So, based on an incomplete, possibly plagiarized sample, your football program paid Lyles $25,000 (an amount legitimate recruiting service provider Dick Lascola told SI.com "better provide a hell of a lot.")?
So where is the real material? (It had better be produced within nanoseconds, or everyone will assume something fishy.)
Is this the same story you gave the NCAA?
That's the key question now. What did coach Chip Kelly and his staff tell NCAA investigators when they asked earlier this year about the payment to Lyles?
"Most programs purchase recruiting services," Kelly told ESPN.com in March. "Our compliance office is aware of it. Will has a recruiting service that met NCAA rules and we used him in 2010."
If the booklet isn't a sample, then that statement could land Kelly in real trouble -- especially if he used it with NCAA investigators as well as the media. Why would a program pay $25,000 in 2010 for information about recruits who signed with schools in February 2009? Unless Lyles can somehow bend space and time. Then Oregon got a bargain.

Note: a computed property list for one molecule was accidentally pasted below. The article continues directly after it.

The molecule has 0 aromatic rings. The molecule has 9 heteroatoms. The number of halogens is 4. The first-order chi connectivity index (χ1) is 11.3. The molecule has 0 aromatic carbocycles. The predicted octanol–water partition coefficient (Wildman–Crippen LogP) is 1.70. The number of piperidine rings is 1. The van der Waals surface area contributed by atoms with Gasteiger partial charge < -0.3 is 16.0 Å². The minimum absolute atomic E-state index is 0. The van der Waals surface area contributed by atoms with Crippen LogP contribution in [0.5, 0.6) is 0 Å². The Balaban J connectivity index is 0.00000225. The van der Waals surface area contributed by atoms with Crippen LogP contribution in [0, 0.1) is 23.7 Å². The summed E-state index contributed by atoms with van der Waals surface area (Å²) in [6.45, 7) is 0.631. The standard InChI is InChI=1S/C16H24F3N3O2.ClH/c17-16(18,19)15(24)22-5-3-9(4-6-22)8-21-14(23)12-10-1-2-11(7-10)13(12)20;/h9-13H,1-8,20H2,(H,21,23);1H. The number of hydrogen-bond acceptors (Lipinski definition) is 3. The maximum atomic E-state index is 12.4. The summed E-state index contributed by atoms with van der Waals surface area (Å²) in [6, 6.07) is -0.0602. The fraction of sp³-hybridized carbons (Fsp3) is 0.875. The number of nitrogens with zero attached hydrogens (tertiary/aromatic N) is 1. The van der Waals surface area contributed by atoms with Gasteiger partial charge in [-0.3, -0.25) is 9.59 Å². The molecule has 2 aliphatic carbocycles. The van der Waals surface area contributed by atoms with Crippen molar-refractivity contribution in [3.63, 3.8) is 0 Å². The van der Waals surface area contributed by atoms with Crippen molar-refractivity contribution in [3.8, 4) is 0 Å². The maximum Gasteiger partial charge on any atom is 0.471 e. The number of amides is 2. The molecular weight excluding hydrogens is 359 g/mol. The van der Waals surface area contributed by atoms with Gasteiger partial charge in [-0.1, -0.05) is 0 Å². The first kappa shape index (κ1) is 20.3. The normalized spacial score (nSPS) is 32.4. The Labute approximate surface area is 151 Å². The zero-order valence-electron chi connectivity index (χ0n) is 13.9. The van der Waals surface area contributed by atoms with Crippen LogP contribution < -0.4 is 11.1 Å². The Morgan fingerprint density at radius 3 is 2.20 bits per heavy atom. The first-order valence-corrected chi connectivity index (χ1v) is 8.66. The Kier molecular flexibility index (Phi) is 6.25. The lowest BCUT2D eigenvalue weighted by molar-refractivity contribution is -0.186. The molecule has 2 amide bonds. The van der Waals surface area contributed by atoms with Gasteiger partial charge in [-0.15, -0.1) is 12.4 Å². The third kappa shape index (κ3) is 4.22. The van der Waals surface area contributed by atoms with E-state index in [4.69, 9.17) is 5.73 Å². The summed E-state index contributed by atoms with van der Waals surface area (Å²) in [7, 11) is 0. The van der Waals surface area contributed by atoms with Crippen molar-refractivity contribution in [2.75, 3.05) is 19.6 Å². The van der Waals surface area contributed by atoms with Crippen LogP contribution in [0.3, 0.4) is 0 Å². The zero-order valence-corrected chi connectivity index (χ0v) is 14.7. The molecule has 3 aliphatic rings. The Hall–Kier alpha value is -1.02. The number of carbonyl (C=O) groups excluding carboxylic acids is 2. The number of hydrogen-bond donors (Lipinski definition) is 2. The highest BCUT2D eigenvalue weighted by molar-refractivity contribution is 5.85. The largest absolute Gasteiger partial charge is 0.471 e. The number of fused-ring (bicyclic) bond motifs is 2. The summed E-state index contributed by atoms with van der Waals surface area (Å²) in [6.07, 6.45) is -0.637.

Even if the payment was for something else, investigators probably couldn't have proved the Ducks broke any 2010-vintage NCAA rule regarding scouting services. But that only holds true if Lyles produced something resembling a legitimate product. If Kelly or any of his coaches tried to pass off the booklet released Monday as legitimate, NCAA investigators might consider that a fib on the level of, say, claiming a recruit wasn't at a cookout at a coach's house when he actually was or, possibly, conveniently forgetting to mention that series of e-mails about the tattoo parlor. Ask former Tennessee basketball coach Bruce Pearl and former Ohio State football coach Jim Tressel how those fibs turned out for them. It's relatively unclear whether any NCAA rule in 2010 could prohibit a school from paying a recruiting service $1 million, much less $25,000. But it's crystal clear that in 2010, the NCAA rulebook forbade lying to the NCAA.